For six weeks, we welcomed students for morning sessions in English, math and science, and then after a lunch break, two hours of enrichment activities: music, dance, martial arts, chess, coding. Every Friday we had fun, with competitions and virtual field trips: to the aquarium, to a space center, even to Mars (because online, you can go anywhere!).

We brought together team members with different types of expertise, along with parents, supporters, funders. We had to arrange for a parent, grandparent, or friend to help the smaller kids log on every day. We sent lots of packages home, too, with snacks, pens, crayons, and paper. We even worked with parents to make sure the students would take a real break over lunch – go outside, run around – but stay logged on, so they could come right back at 1pm. And we set up a system of prizes every Friday, $5 or $10 gift cards, books, and other small things to motivate the kids. Parents were enthusiastic, too; many joined us in the evenings for English, computer, and financial literacy classes.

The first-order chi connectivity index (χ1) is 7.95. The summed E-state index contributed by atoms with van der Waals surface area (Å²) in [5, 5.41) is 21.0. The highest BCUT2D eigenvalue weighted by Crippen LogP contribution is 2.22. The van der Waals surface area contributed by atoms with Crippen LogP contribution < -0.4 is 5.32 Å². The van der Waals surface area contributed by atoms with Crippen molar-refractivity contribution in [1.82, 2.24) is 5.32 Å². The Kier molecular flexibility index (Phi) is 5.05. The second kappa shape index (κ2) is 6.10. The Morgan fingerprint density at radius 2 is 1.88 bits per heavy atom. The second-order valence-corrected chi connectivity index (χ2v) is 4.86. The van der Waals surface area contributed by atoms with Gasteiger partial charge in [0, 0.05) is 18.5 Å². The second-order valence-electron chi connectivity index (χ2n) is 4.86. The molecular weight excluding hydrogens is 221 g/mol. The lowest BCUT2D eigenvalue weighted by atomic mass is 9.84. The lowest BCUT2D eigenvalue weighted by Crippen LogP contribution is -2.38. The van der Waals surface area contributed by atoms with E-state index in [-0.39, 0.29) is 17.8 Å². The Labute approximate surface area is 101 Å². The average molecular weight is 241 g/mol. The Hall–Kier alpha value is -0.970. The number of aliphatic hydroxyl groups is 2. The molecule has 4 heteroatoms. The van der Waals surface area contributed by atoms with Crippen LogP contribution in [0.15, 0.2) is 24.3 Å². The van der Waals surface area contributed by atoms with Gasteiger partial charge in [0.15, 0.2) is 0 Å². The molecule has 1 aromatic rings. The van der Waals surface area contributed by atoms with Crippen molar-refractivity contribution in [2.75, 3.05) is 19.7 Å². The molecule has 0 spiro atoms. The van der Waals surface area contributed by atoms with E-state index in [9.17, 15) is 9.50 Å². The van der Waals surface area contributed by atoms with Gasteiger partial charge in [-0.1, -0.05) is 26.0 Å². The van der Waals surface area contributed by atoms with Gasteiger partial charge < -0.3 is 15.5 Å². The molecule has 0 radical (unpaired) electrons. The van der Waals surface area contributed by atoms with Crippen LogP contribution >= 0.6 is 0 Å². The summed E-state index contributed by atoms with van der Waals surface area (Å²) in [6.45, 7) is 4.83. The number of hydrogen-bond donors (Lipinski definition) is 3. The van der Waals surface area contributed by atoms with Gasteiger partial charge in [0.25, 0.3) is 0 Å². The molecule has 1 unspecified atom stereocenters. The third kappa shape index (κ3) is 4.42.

Everyone keeps saying how hard this crisis has been. The way I see it, our world is changing. We will face difficult situations like this more and more. We need to be very proactive. Whenever something happens, students of color and immigrants are the first to fall through the cracks. They do not have access to resources, and it is often assumed that it is just too difficult to meet their needs under the circumstances. But there is always a way to do it.  It takes a team effort. You cannot possibly succeed without engaging with families, understanding their situation, and tailoring your programs to meet their needs. But at IFSI-USA, we have proven that it can be done.